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Abstract 1

The Female Prostate, Prostatitis, and Recurrent Urinary Tract Infection

M Zaviacic,1 RJ Ablin2

1Institute of Pathology, Comenius University
School of Medicine, Bratislava, Slovakia (MZJ,
2Innapharma, Inc., Suffern, NY (RM)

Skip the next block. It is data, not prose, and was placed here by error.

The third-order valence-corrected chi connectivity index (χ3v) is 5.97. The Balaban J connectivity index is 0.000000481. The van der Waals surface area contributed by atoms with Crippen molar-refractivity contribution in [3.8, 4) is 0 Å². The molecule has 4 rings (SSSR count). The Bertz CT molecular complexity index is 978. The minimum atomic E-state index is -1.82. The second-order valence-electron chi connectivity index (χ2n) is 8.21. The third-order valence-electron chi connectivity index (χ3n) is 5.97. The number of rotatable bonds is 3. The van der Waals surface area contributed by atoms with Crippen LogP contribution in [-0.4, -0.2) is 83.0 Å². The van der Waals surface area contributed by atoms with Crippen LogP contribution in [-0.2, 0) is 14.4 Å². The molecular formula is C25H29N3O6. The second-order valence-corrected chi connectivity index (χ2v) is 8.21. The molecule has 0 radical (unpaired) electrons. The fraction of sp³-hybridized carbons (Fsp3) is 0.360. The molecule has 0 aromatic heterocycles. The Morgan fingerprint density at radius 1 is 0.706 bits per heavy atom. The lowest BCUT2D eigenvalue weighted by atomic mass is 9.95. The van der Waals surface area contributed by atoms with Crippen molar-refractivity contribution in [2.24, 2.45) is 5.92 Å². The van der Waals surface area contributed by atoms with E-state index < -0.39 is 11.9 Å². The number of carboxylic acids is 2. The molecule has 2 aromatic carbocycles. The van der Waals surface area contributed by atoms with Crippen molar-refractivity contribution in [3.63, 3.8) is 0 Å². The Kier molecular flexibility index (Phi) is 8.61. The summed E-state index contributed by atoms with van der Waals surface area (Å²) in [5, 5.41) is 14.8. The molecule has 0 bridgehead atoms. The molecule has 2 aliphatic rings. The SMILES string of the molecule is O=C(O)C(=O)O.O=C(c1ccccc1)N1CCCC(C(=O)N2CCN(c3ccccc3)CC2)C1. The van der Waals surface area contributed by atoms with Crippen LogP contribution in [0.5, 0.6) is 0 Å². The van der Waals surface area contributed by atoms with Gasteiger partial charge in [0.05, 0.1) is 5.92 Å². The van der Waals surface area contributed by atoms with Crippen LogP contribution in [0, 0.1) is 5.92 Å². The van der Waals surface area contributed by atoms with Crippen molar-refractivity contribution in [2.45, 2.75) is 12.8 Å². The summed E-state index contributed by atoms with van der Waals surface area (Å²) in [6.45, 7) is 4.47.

In contrast to the almost 2 million office visits annually in the United States for male prostatitis, in excess of 5 million office visits by women have been noted for the urethral syndrome, the commonest urologic complaint among female patients, attributed to infection in the distal paraurethral glands ("the female prostate"). Given the general misconception that the prostate gland is exclusively a male organ, the failure to recognize the existence of the female prostate and to investigate its pathology have resulted in the misdiagnosis and inappropriate treatment of female prostatitis. In consonance with earlier anatomical and embryological data, our extensive anatomical, light and electron microscopic, biochemical, and immunohistochemical studies of the normal and pathologic adult human female prostate substantiate the unambiguous existence of the female prostate. The female homologue of the male prostate is susceptible to the same diseases, including prostatitis. Within this framework, it appears rational, in the interim of further studies, to apply knowledge gained from immunobiological studies of the male prostate suggesting the existence of what has been termed the "prostatolymphoreticular system," to the female prostate. If the female prostate exhibits the similar immunopermissiveness of its male counterpart, it may also serve as a nidus for various infectious agents, inclusive of HIV. Of particular significance in this regard, as elucidated from our studies, are the substantially increased number of mutually communicating ducts and intraepithelial glands with the urethra and anterior wall of the vagina in the female vs. male prostate. Providing an environment exceptionally favorable for the long-term survival of uropathogens, it is suggested that this may not only explain relapses of female prostatitis, but also the recurrent episodes of urinary tract infections diagnosed as acute cystitis.